opinion that corpus linguistics can bring advances in the study of most common source domains and
target domains. The author believes that corpus linguistics which can give a better picture of all events
and actions and which he describes it as”a remarkable new tool in the study of metaphors that as far as I
can tell, mostly confirms but also often challenges and requires us to modify the findings of conceptual
metaphor theory”. (Kövecses, 2010, p.27).
For conducting a corpus-based analysis the researcher has to compile a corpus, establish the
concordancing program to be used, insert headwords in the concordancing programs, identify, interpret
and analyze the findings. The population of texts comprising the corpus depends on the purpose of the
analysis. This method is very efficient in analysing long texts, it also has the advantage that larger
categories of data can be processed and analysed. This method is promoted and adopted by Stefanowitsch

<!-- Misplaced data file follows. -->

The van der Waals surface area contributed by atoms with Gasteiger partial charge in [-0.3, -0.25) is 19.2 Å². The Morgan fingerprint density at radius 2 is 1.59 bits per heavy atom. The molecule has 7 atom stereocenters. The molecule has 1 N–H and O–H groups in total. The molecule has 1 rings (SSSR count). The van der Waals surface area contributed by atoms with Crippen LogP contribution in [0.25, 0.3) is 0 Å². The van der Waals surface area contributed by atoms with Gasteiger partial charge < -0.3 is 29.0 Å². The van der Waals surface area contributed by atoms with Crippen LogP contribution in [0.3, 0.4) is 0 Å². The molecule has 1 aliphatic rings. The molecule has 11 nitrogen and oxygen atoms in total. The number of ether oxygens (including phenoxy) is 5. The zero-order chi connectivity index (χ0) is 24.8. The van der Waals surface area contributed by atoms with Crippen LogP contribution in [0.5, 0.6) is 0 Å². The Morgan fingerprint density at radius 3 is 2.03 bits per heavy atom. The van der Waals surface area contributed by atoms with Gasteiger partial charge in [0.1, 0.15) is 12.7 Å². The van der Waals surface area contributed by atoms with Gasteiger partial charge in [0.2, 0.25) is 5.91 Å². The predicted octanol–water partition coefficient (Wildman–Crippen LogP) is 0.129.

2006, Koller 2006, Deignan 2008. According to Anatol Stefanowitsch target domain can be investigated
with the help of key words-based method, he believes that this search can be fruitfully applied in the case
of target domains like economics. (Stefanowitsch, 2006a, p.3).
Stefanowitsch (2006) compares the two approaches in the investigation of conceptual metaphors,
namely the text-based analysis promoted by Zoltán Kövecses which deals with the ideological, social,
communicative and cultural functions of metaphors and the corpus-based method and he concludes by
saying that corpora open new vistas in investigating conceptual metaphors.
For our analysis we adopted the following methodology: we incorporated two parallel corpora,